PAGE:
Films, people and places that inspired our film Catch Me Daddy

From the Red Riding Quartet to Sergio Leone’s spaghetti westerns – filmmakers Daniel and Matthew Wolfe give us an exclusive rundown of the inspirations that fed into their atmospheric Yorkshire-set thriller Catch Me Daddy.

1 October 2015

By Daniel Wolfe, Matthew Wolfe

Catch Me Daddy (2014)

David Peace

David Peace offered a new take on the North.
His neo-noir Red Riding Quartet conjured nightmarish visions of West Yorkshire.
Brought a distinct sense of locale. Dark metaphysical madness.
He opened our eyes to the notion of reappropriation of genre.
He took Ellroy’s crime to Yorkshire. We brought a type of Western.
He’s since seen the film. And dug it:
“Brutal, beautiful, harrowing and haunting; this is the North as it is, but rarely seen,
and makes CATCH ME DADDY one of the most compelling, honest, original and
poetic British films I’ve ever seen.”
That’s a great honour.

A Yorkshire ripper police appeal


We mainlined the operatic Jamaican. 
Two A.M. Driving around with Sami Khan our production designer, through satellite towns, across moorland blaring Mavado. 
Dropping into snooker clubs, takeaways, night clubs.
The sound and the imagery fuse. The world starts to form.
At one point we were going to get him to do spoken word over the score, but Iddy reading the Ted Hughes negated that…
Anyway his nihilistic grand tone set the world.
The words conjure primal imagery.

Snooker clubs

We have both spent a lot of time in Snooker Clubs.
Much of our teens. They feel hinterland. They feel lawless.
Serious snooker side by side with crookery.
Our next film is set in the world of Snooker.
Snooker Clubs between 10pm and 5am attract interesting characters.
Weed smoke hangs under table lights.
The clack of balls. The jingle of fruities.
Conversations laced through the smoke.
Faces remembered. Rites observed.

Catch Me Daddy (2014)
Catch Me Daddy (2014)

Ethel & Terrence Davies

Our grandparents introduced us to cinema.
Our parents wouldn’t let us watch westerns.
Our grandparents would.
Our grandfather vibed silent anti-hero.
He smelled of cologne and booze.
Brando in our eyes.
He dressed sharp.
The widescreen format we love is etched in our psyche from spaghetti westerns on their television.
We mainlined westerns at a very young age.
All the Sergio Leone.
The beautiful haunting, Pale Rider.
High Planes Drifter, which in turn became an influence on the score.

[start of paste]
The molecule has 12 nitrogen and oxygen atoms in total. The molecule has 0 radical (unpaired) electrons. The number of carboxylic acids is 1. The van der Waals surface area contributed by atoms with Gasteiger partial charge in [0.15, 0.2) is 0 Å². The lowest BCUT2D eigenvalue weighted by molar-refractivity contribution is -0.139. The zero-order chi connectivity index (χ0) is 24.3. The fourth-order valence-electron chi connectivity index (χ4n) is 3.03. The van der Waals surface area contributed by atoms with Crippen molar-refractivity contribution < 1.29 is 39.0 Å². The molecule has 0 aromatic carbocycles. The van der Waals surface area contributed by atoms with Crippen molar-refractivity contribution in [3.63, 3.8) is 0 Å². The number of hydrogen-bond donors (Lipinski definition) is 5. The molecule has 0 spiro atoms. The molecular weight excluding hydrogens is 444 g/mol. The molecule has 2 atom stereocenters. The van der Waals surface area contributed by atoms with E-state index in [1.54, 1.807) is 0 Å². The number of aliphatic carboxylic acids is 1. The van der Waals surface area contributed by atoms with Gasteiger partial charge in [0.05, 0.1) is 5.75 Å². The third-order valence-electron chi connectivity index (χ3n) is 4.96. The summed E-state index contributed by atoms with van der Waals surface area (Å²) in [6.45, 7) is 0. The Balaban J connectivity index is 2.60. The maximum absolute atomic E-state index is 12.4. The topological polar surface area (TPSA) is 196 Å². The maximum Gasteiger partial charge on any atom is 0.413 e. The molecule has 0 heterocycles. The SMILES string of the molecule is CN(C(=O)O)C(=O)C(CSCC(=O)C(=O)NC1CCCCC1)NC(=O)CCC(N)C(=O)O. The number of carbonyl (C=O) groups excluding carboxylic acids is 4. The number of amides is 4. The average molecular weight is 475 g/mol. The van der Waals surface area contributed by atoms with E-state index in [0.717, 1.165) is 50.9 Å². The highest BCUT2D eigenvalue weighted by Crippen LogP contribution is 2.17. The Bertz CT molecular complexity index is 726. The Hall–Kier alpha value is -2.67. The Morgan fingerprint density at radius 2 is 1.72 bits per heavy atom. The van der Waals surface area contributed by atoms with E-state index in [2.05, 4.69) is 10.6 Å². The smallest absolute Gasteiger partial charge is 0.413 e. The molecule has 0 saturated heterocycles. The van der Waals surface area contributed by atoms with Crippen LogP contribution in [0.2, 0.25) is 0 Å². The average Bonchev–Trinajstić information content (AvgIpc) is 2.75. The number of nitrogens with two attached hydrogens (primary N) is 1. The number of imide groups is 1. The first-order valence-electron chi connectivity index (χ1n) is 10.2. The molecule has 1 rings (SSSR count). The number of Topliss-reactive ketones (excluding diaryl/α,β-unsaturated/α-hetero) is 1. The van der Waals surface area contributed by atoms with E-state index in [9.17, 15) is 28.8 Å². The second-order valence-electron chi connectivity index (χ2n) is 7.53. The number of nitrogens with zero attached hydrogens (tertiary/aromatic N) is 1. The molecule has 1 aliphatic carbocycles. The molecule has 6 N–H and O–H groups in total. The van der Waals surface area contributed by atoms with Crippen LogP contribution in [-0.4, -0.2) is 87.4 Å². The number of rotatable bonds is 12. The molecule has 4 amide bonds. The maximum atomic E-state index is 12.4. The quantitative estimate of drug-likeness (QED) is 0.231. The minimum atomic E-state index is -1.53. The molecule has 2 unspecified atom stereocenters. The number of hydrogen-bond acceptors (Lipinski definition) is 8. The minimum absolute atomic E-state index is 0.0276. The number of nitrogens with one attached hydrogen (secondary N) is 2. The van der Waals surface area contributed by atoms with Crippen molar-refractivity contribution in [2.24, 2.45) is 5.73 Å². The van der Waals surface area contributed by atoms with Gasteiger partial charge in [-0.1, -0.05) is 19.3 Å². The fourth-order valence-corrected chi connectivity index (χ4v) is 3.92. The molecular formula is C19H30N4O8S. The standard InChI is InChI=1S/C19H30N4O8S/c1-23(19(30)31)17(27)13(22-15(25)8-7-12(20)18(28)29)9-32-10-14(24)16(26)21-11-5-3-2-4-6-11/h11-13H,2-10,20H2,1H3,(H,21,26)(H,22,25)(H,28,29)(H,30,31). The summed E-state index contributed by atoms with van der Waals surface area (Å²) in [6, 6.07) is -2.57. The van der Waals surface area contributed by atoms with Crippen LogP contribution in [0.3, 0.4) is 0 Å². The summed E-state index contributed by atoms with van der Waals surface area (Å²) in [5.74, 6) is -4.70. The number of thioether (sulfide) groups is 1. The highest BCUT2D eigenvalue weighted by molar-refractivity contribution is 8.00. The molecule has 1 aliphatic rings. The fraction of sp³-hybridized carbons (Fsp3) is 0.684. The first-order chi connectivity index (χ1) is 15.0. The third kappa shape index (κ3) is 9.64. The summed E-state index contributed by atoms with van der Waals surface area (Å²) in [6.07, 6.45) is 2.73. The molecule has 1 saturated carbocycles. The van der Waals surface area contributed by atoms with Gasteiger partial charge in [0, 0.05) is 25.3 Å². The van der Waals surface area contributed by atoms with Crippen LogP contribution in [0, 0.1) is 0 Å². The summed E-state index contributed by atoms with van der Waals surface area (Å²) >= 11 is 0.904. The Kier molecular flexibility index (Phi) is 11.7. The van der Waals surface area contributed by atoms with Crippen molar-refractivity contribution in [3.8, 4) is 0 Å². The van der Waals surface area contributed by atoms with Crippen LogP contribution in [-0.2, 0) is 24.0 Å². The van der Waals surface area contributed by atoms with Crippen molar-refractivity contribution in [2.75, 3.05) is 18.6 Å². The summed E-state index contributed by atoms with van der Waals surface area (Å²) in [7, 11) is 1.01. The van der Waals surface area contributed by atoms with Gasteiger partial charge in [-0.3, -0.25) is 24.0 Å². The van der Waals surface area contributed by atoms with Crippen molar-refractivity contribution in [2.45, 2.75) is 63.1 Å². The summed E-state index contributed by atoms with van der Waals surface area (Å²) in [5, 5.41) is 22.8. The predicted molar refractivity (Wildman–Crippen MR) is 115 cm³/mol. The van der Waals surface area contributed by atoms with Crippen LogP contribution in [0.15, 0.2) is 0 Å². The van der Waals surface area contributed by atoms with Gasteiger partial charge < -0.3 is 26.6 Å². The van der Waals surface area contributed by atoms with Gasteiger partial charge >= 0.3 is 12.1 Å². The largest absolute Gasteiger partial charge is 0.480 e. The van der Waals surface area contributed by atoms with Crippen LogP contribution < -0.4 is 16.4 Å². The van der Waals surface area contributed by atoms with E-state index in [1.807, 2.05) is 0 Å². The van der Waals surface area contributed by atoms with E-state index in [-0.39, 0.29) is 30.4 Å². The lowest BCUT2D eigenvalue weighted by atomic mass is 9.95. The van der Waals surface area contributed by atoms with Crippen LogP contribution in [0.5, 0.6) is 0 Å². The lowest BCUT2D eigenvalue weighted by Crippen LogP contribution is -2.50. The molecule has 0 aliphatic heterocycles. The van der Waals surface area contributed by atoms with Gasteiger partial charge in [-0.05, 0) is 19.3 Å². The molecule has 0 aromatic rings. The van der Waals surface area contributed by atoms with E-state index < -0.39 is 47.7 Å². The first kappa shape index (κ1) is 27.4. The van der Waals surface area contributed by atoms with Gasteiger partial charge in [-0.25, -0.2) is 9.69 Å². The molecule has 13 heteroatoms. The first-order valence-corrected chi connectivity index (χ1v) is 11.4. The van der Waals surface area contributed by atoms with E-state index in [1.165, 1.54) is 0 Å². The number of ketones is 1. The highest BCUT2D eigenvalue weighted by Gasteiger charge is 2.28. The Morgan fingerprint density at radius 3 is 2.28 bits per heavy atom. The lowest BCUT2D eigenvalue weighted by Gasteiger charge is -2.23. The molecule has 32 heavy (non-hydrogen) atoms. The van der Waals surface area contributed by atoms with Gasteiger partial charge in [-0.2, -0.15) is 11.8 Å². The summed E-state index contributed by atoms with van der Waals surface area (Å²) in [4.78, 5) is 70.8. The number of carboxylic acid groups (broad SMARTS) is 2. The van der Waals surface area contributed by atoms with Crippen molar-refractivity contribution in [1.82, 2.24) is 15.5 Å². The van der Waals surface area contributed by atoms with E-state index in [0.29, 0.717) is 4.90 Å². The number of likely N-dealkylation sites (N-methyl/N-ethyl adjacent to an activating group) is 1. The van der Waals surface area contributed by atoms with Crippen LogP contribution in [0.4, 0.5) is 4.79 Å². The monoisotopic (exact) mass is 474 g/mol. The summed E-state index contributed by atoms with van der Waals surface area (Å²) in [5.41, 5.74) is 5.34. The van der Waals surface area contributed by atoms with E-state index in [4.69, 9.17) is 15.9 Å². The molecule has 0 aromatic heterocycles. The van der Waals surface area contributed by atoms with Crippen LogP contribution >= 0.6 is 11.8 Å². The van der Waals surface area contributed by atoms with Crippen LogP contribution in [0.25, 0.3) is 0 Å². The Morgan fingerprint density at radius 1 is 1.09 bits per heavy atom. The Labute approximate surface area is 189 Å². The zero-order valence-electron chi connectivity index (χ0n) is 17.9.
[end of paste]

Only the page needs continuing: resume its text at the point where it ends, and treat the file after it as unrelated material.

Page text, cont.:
Tom Horn.
We saw other classic movies.
John Huston’s Fat City.  This stuck. This influenced Catch Me Daddy.
She took us to the Roxy cinema.
She loved films.
Our Grandmother wrote a poem about her life in Oldham, having left Scotland as a teenager. This influenced Catch Me Daddy.
The opening scenes of the film were shot round her flat.

High Plains Drifter (1973)


Where now the quiet and peaceful days
Spent among hills and dales so fair.
Were they a dream, or were they real
They seem so very far away.
Was it so long ago I saw
The lambs a romping at the their play
As spring uncurled her cloak of green
And nature smiled and seemed to say
Awake my children come be gay.
Amidst this concrete city now
Those days seem so remote
Did I just dream or were they real
Those far off quiet and peaceful days

Ethel Davies

Banaz: A Love Story

We met with director Deeyah Khan early on.
She was an inspiration.
The documentary producer David Henshaw invited us to an early screening of ‘Banaz: A Love Story’.
This film blew us apart.
A heartfelt, raging documentary.
Banaz’s story told for the world.
A devastating watch.
A must watch.
Deeyah a champion for unheard voices.

Lynne Ramsay

The greatest British director since Alan Clarke.
Ratcatcher was amazing.
Poetic and sublime.
Her short films are insanely good.
She is a rare and distinctive voice.

Ratcatcher (1999)


We both remember the first time we saw Accattone.
Pasolini’s cinema feels so alive.
Raucous. Earthy. Heady.
Poetic realism.
His characters bursting out of the screen, with a palpable energy.
We’ve since watched all his films, but always return to Accattone.
We showed it Robbie Ryan during pre production.
The poster’s great too.

Accattone (1961)
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